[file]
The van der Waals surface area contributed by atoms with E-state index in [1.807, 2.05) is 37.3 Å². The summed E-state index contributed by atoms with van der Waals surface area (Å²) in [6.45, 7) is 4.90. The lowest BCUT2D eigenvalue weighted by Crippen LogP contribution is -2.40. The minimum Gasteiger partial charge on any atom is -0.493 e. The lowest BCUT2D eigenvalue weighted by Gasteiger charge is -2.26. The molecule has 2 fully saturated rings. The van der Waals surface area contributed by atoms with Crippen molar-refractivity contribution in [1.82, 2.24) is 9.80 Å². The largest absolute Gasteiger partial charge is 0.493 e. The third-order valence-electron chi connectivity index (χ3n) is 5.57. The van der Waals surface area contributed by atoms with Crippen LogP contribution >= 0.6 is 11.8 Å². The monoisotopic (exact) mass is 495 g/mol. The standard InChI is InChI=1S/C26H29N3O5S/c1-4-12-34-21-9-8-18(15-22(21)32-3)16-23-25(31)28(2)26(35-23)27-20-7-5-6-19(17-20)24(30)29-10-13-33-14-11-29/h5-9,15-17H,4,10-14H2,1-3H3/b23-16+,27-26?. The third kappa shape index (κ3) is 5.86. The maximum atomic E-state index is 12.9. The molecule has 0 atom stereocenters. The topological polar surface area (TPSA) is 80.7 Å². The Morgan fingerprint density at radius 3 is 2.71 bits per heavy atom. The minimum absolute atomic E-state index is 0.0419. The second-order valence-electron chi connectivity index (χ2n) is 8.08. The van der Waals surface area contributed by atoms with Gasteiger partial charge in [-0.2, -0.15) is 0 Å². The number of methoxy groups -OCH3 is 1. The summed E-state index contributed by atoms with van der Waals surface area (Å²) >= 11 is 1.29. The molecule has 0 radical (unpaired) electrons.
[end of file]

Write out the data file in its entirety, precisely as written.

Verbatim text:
The van der Waals surface area contributed by atoms with E-state index in [1.807, 2.05) is 37.3 Å². The summed E-state index contributed by atoms with van der Waals surface area (Å²) in [6.45, 7) is 4.90. The lowest BCUT2D eigenvalue weighted by Crippen LogP contribution is -2.40. The minimum Gasteiger partial charge on any atom is -0.493 e. The lowest BCUT2D eigenvalue weighted by Gasteiger charge is -2.26. The molecule has 2 fully saturated rings. The van der Waals surface area contributed by atoms with Crippen molar-refractivity contribution in [1.82, 2.24) is 9.80 Å². The largest absolute Gasteiger partial charge is 0.493 e. The third-order valence-electron chi connectivity index (χ3n) is 5.57. The van der Waals surface area contributed by atoms with Crippen LogP contribution >= 0.6 is 11.8 Å². The monoisotopic (exact) mass is 495 g/mol. The standard InChI is InChI=1S/C26H29N3O5S/c1-4-12-34-21-9-8-18(15-22(21)32-3)16-23-25(31)28(2)26(35-23)27-20-7-5-6-19(17-20)24(30)29-10-13-33-14-11-29/h5-9,15-17H,4,10-14H2,1-3H3/b23-16+,27-26?. The third kappa shape index (κ3) is 5.86. The maximum atomic E-state index is 12.9. The molecule has 0 atom stereocenters. The topological polar surface area (TPSA) is 80.7 Å². The Morgan fingerprint density at radius 3 is 2.71 bits per heavy atom. The minimum absolute atomic E-state index is 0.0419. The second-order valence-electron chi connectivity index (χ2n) is 8.08. The van der Waals surface area contributed by atoms with Gasteiger partial charge in [-0.2, -0.15) is 0 Å². The number of methoxy groups -OCH3 is 1. The summed E-state index contributed by atoms with van der Waals surface area (Å²) >= 11 is 1.29. The molecule has 0 radical (unpaired) electrons.